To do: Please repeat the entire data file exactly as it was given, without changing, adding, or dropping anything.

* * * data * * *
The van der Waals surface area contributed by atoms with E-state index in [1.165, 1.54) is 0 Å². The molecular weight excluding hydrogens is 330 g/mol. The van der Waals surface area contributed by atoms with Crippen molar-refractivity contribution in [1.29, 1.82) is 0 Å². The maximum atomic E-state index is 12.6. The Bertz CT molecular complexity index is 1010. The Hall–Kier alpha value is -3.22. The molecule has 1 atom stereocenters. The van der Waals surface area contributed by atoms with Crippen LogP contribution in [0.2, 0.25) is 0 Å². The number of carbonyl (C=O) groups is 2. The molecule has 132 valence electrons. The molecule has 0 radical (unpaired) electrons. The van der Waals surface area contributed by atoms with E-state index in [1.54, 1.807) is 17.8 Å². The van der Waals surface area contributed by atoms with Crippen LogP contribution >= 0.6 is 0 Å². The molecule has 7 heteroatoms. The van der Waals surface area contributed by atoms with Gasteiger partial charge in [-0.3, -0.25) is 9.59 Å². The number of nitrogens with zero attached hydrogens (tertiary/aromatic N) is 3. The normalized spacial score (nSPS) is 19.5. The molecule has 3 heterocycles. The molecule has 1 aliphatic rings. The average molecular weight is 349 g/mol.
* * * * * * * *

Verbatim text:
The van der Waals surface area contributed by atoms with E-state index in [1.165, 1.54) is 0 Å². The molecular weight excluding hydrogens is 330 g/mol. The van der Waals surface area contributed by atoms with Crippen molar-refractivity contribution in [1.29, 1.82) is 0 Å². The maximum atomic E-state index is 12.6. The Bertz CT molecular complexity index is 1010. The Hall–Kier alpha value is -3.22. The molecule has 1 atom stereocenters. The van der Waals surface area contributed by atoms with Crippen LogP contribution in [0.2, 0.25) is 0 Å². The number of carbonyl (C=O) groups is 2. The molecule has 132 valence electrons. The molecule has 0 radical (unpaired) electrons. The van der Waals surface area contributed by atoms with E-state index in [1.54, 1.807) is 17.8 Å². The van der Waals surface area contributed by atoms with Crippen LogP contribution >= 0.6 is 0 Å². The molecule has 7 heteroatoms. The van der Waals surface area contributed by atoms with Gasteiger partial charge in [-0.3, -0.25) is 9.59 Å². The number of nitrogens with zero attached hydrogens (tertiary/aromatic N) is 3. The normalized spacial score (nSPS) is 19.5. The molecule has 3 heterocycles. The molecule has 1 aliphatic rings. The average molecular weight is 349 g/mol.